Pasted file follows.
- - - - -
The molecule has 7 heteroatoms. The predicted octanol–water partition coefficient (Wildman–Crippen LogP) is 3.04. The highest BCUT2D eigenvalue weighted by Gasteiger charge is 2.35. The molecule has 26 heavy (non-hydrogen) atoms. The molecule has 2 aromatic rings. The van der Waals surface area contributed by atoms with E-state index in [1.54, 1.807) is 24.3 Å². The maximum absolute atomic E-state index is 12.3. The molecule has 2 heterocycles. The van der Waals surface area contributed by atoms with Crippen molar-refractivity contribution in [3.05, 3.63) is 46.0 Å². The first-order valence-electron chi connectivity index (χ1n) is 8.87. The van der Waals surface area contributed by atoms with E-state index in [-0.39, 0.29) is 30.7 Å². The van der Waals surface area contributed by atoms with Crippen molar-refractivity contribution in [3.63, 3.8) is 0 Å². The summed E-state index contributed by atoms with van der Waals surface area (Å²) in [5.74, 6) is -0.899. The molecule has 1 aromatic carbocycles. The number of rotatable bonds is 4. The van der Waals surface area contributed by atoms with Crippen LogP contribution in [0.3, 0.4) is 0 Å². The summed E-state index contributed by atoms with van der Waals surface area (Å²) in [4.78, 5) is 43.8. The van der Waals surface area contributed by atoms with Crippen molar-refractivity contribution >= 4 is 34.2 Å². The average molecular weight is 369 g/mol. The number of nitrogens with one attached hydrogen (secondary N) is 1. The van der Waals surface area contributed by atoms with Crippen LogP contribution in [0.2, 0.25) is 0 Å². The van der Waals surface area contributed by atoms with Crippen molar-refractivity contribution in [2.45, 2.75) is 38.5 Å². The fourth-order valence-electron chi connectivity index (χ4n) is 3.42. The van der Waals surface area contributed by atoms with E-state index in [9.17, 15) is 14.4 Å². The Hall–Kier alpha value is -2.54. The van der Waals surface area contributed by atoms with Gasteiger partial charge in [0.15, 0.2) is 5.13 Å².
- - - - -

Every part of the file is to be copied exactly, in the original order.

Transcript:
The molecule has 7 heteroatoms. The predicted octanol–water partition coefficient (Wildman–Crippen LogP) is 3.04. The highest BCUT2D eigenvalue weighted by Gasteiger charge is 2.35. The molecule has 26 heavy (non-hydrogen) atoms. The molecule has 2 aromatic rings. The van der Waals surface area contributed by atoms with E-state index in [1.54, 1.807) is 24.3 Å². The maximum absolute atomic E-state index is 12.3. The molecule has 2 heterocycles. The van der Waals surface area contributed by atoms with Crippen molar-refractivity contribution in [3.05, 3.63) is 46.0 Å². The first-order valence-electron chi connectivity index (χ1n) is 8.87. The van der Waals surface area contributed by atoms with E-state index in [-0.39, 0.29) is 30.7 Å². The van der Waals surface area contributed by atoms with Crippen molar-refractivity contribution in [3.63, 3.8) is 0 Å². The summed E-state index contributed by atoms with van der Waals surface area (Å²) in [5.74, 6) is -0.899. The molecule has 1 aromatic carbocycles. The number of rotatable bonds is 4. The van der Waals surface area contributed by atoms with Crippen LogP contribution in [0.3, 0.4) is 0 Å². The summed E-state index contributed by atoms with van der Waals surface area (Å²) in [4.78, 5) is 43.8. The van der Waals surface area contributed by atoms with Crippen molar-refractivity contribution >= 4 is 34.2 Å². The average molecular weight is 369 g/mol. The number of nitrogens with one attached hydrogen (secondary N) is 1. The van der Waals surface area contributed by atoms with Crippen LogP contribution in [0.2, 0.25) is 0 Å². The van der Waals surface area contributed by atoms with Crippen molar-refractivity contribution in [2.45, 2.75) is 38.5 Å². The fourth-order valence-electron chi connectivity index (χ4n) is 3.42. The van der Waals surface area contributed by atoms with E-state index in [9.17, 15) is 14.4 Å². The Hall–Kier alpha value is -2.54. The van der Waals surface area contributed by atoms with Gasteiger partial charge in [0.15, 0.2) is 5.13 Å².